Tuesday, October 28, 2008

Plods Guide on photography

Ever wondered where you can take photographs? According to the Register this may be tightened up with the usual excuse of terror laws.

Terror Laws due to be passed this autumn, could provide Police with a new and significant power to stop individuals taking photographs.

This follows reassurances from Home secretary Jacqui Smith that there is "no legal restriction on taking photographs in public places", which is why she will shortly be issuing police with updated guidelines on ... how to enforce legal restrictions on photography.

However according to the Register things may be changing as

Far more worrying is s.75 of the Counter-Terrorism Bill, even now tracking its weary way through the Lords. This makes it an offence to "elicit or attempt to elicit information about" members of the armed forces, intelligence services, or policemen, where this information could be of use to a terrorist.

Names? Addresses? Photographs? Since almost every other item of anti-Terror law has eventually been broadened out beyond its original scope, there must be some concern that once in place, these new powers will be used to make life uncomfortable for anyone wishing to photograph police at demonstrations. Or just police anywhere?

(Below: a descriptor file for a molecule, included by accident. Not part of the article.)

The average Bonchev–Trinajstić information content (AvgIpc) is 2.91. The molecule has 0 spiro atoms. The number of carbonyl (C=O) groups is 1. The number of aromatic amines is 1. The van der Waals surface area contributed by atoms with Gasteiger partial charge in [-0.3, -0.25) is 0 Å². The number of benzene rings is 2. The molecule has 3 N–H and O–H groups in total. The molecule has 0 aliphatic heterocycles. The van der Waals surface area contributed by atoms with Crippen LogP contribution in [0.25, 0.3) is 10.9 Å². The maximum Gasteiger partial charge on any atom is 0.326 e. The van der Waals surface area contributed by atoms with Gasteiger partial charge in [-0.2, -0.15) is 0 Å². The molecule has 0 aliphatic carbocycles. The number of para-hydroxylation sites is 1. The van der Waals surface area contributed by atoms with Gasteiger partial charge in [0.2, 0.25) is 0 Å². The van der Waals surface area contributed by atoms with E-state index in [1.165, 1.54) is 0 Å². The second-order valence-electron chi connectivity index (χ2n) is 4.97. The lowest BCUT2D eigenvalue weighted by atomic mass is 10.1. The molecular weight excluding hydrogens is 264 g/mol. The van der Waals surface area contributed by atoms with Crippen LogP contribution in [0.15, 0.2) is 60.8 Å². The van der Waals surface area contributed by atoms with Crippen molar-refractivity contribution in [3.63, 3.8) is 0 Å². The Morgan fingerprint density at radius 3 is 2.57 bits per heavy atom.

After all, if you are out demonstrating, you probably have a political axe to grind, and as far as New Labour are concerned, the dividing line between political activism, extremism, generally disagreeing with our current plight and involvement in Terror is increasingly fuzzy. Woe betide you disagree with our Glorious Leader or would like to enquire of an Officer's number as he cudgels you into the back of the van.

Home Office guides plods on photography • The Register

1 comment:

Noddy said...

I am nice and cuddly, if not particularly photogenic and I would never cudgel anyone who didn't deserve it!

No politician, of whatever hue, is going to tell me what to do!